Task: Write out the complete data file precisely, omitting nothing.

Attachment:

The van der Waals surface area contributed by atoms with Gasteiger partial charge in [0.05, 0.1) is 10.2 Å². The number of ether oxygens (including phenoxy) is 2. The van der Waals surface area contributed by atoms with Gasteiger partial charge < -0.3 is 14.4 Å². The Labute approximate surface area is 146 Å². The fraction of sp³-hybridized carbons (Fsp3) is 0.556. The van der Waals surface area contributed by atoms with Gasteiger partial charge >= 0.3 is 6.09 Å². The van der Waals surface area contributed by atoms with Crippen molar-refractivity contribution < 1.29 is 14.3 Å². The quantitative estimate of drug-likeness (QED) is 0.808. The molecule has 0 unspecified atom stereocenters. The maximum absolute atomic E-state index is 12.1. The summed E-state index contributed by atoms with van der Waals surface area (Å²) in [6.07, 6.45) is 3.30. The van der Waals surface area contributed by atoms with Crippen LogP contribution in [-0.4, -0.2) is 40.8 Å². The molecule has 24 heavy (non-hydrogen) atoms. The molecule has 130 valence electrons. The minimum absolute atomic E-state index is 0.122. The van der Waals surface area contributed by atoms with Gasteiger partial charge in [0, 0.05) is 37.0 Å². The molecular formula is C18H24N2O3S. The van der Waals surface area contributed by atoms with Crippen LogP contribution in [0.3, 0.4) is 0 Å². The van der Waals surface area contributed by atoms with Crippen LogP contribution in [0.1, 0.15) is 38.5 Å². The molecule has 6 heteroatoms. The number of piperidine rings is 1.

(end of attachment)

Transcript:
The van der Waals surface area contributed by atoms with Gasteiger partial charge in [0.05, 0.1) is 10.2 Å². The number of ether oxygens (including phenoxy) is 2. The van der Waals surface area contributed by atoms with Gasteiger partial charge < -0.3 is 14.4 Å². The Labute approximate surface area is 146 Å². The fraction of sp³-hybridized carbons (Fsp3) is 0.556. The van der Waals surface area contributed by atoms with Gasteiger partial charge >= 0.3 is 6.09 Å². The van der Waals surface area contributed by atoms with Crippen molar-refractivity contribution < 1.29 is 14.3 Å². The quantitative estimate of drug-likeness (QED) is 0.808. The molecule has 0 unspecified atom stereocenters. The maximum absolute atomic E-state index is 12.1. The summed E-state index contributed by atoms with van der Waals surface area (Å²) in [6.07, 6.45) is 3.30. The van der Waals surface area contributed by atoms with Crippen LogP contribution in [-0.4, -0.2) is 40.8 Å². The molecule has 24 heavy (non-hydrogen) atoms. The molecule has 130 valence electrons. The minimum absolute atomic E-state index is 0.122. The van der Waals surface area contributed by atoms with Gasteiger partial charge in [0, 0.05) is 37.0 Å². The molecular formula is C18H24N2O3S. The van der Waals surface area contributed by atoms with Crippen LogP contribution in [0.3, 0.4) is 0 Å². The van der Waals surface area contributed by atoms with Crippen LogP contribution in [0.1, 0.15) is 38.5 Å². The molecule has 6 heteroatoms. The number of piperidine rings is 1.